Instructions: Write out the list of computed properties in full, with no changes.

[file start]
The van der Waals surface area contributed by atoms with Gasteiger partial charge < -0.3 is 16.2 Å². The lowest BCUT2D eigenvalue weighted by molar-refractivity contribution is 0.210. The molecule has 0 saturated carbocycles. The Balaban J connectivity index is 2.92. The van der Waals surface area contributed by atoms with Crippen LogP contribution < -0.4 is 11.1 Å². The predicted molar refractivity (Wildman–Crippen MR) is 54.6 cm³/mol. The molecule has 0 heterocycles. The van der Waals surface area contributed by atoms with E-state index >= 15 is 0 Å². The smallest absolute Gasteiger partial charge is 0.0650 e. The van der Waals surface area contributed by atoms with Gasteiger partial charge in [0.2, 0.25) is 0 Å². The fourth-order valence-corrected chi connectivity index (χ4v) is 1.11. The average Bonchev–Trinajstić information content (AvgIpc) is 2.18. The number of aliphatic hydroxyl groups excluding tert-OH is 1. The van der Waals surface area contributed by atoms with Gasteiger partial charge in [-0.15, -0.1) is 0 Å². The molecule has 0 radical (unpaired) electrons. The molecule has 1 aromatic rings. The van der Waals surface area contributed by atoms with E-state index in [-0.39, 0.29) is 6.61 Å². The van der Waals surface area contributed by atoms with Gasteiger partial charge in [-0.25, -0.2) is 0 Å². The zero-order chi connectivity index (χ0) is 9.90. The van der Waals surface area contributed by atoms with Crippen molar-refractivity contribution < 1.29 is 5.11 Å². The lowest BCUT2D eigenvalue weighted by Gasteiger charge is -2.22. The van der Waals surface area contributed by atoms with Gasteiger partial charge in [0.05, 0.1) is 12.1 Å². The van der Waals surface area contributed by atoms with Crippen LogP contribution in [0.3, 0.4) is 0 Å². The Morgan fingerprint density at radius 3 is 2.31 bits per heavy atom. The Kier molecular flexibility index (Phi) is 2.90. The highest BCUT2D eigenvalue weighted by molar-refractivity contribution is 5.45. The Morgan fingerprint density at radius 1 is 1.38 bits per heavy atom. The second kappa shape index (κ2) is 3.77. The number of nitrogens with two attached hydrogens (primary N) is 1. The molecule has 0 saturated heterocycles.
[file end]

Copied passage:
The van der Waals surface area contributed by atoms with Gasteiger partial charge < -0.3 is 16.2 Å². The lowest BCUT2D eigenvalue weighted by molar-refractivity contribution is 0.210. The molecule has 0 saturated carbocycles. The Balaban J connectivity index is 2.92. The van der Waals surface area contributed by atoms with Crippen LogP contribution < -0.4 is 11.1 Å². The predicted molar refractivity (Wildman–Crippen MR) is 54.6 cm³/mol. The molecule has 0 heterocycles. The van der Waals surface area contributed by atoms with E-state index >= 15 is 0 Å². The smallest absolute Gasteiger partial charge is 0.0650 e. The van der Waals surface area contributed by atoms with Gasteiger partial charge in [0.2, 0.25) is 0 Å². The fourth-order valence-corrected chi connectivity index (χ4v) is 1.11. The average Bonchev–Trinajstić information content (AvgIpc) is 2.18. The number of aliphatic hydroxyl groups excluding tert-OH is 1. The van der Waals surface area contributed by atoms with Gasteiger partial charge in [-0.15, -0.1) is 0 Å². The molecule has 0 radical (unpaired) electrons. The molecule has 1 aromatic rings. The van der Waals surface area contributed by atoms with E-state index in [-0.39, 0.29) is 6.61 Å². The van der Waals surface area contributed by atoms with Gasteiger partial charge in [-0.25, -0.2) is 0 Å². The zero-order chi connectivity index (χ0) is 9.90. The van der Waals surface area contributed by atoms with Crippen molar-refractivity contribution < 1.29 is 5.11 Å². The lowest BCUT2D eigenvalue weighted by Gasteiger charge is -2.22. The van der Waals surface area contributed by atoms with Gasteiger partial charge in [0.05, 0.1) is 12.1 Å². The van der Waals surface area contributed by atoms with Crippen LogP contribution in [0.3, 0.4) is 0 Å². The Morgan fingerprint density at radius 3 is 2.31 bits per heavy atom. The Kier molecular flexibility index (Phi) is 2.90. The highest BCUT2D eigenvalue weighted by molar-refractivity contribution is 5.45. The Morgan fingerprint density at radius 1 is 1.38 bits per heavy atom. The second kappa shape index (κ2) is 3.77. The number of nitrogens with two attached hydrogens (primary N) is 1. The molecule has 0 saturated heterocycles.